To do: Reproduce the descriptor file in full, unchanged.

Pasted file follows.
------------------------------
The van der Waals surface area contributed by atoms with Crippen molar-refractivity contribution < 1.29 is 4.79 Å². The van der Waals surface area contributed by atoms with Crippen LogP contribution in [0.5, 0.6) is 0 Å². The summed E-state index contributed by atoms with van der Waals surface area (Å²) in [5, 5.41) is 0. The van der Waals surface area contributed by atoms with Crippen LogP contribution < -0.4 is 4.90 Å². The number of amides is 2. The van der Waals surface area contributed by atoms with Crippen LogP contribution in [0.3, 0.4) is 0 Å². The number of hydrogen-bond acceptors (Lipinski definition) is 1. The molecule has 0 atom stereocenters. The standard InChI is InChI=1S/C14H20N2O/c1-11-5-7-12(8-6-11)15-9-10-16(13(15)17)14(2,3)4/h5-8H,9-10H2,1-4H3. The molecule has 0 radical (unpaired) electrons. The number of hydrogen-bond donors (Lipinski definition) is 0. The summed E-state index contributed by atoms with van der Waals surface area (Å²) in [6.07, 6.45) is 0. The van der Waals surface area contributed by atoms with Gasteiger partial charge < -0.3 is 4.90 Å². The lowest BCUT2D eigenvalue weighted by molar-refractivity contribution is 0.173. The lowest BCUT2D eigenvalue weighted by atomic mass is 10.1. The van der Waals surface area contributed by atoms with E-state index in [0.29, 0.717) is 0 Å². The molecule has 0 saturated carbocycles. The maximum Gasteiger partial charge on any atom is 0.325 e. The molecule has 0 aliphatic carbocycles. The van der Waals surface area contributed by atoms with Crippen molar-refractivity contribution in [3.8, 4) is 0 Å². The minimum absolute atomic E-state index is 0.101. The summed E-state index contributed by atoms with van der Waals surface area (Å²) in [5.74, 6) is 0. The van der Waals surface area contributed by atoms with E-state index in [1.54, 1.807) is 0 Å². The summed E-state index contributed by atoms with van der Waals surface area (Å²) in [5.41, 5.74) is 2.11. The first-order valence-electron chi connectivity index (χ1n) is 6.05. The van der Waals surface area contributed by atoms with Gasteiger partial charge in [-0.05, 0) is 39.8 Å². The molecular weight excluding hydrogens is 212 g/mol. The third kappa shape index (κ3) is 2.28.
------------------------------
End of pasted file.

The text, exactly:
The van der Waals surface area contributed by atoms with Crippen molar-refractivity contribution < 1.29 is 4.79 Å². The van der Waals surface area contributed by atoms with Crippen LogP contribution in [0.5, 0.6) is 0 Å². The summed E-state index contributed by atoms with van der Waals surface area (Å²) in [5, 5.41) is 0. The van der Waals surface area contributed by atoms with Crippen LogP contribution < -0.4 is 4.90 Å². The number of amides is 2. The van der Waals surface area contributed by atoms with Crippen LogP contribution in [0.3, 0.4) is 0 Å². The number of hydrogen-bond acceptors (Lipinski definition) is 1. The molecule has 0 atom stereocenters. The standard InChI is InChI=1S/C14H20N2O/c1-11-5-7-12(8-6-11)15-9-10-16(13(15)17)14(2,3)4/h5-8H,9-10H2,1-4H3. The molecule has 0 radical (unpaired) electrons. The number of hydrogen-bond donors (Lipinski definition) is 0. The summed E-state index contributed by atoms with van der Waals surface area (Å²) in [6.07, 6.45) is 0. The van der Waals surface area contributed by atoms with Gasteiger partial charge < -0.3 is 4.90 Å². The lowest BCUT2D eigenvalue weighted by molar-refractivity contribution is 0.173. The lowest BCUT2D eigenvalue weighted by atomic mass is 10.1. The van der Waals surface area contributed by atoms with E-state index in [0.29, 0.717) is 0 Å². The molecule has 0 saturated carbocycles. The maximum Gasteiger partial charge on any atom is 0.325 e. The molecule has 0 aliphatic carbocycles. The van der Waals surface area contributed by atoms with Crippen molar-refractivity contribution in [3.8, 4) is 0 Å². The minimum absolute atomic E-state index is 0.101. The summed E-state index contributed by atoms with van der Waals surface area (Å²) in [5.74, 6) is 0. The van der Waals surface area contributed by atoms with E-state index in [1.54, 1.807) is 0 Å². The summed E-state index contributed by atoms with van der Waals surface area (Å²) in [5.41, 5.74) is 2.11. The first-order valence-electron chi connectivity index (χ1n) is 6.05. The van der Waals surface area contributed by atoms with Gasteiger partial charge in [-0.05, 0) is 39.8 Å². The molecular weight excluding hydrogens is 212 g/mol. The third kappa shape index (κ3) is 2.28.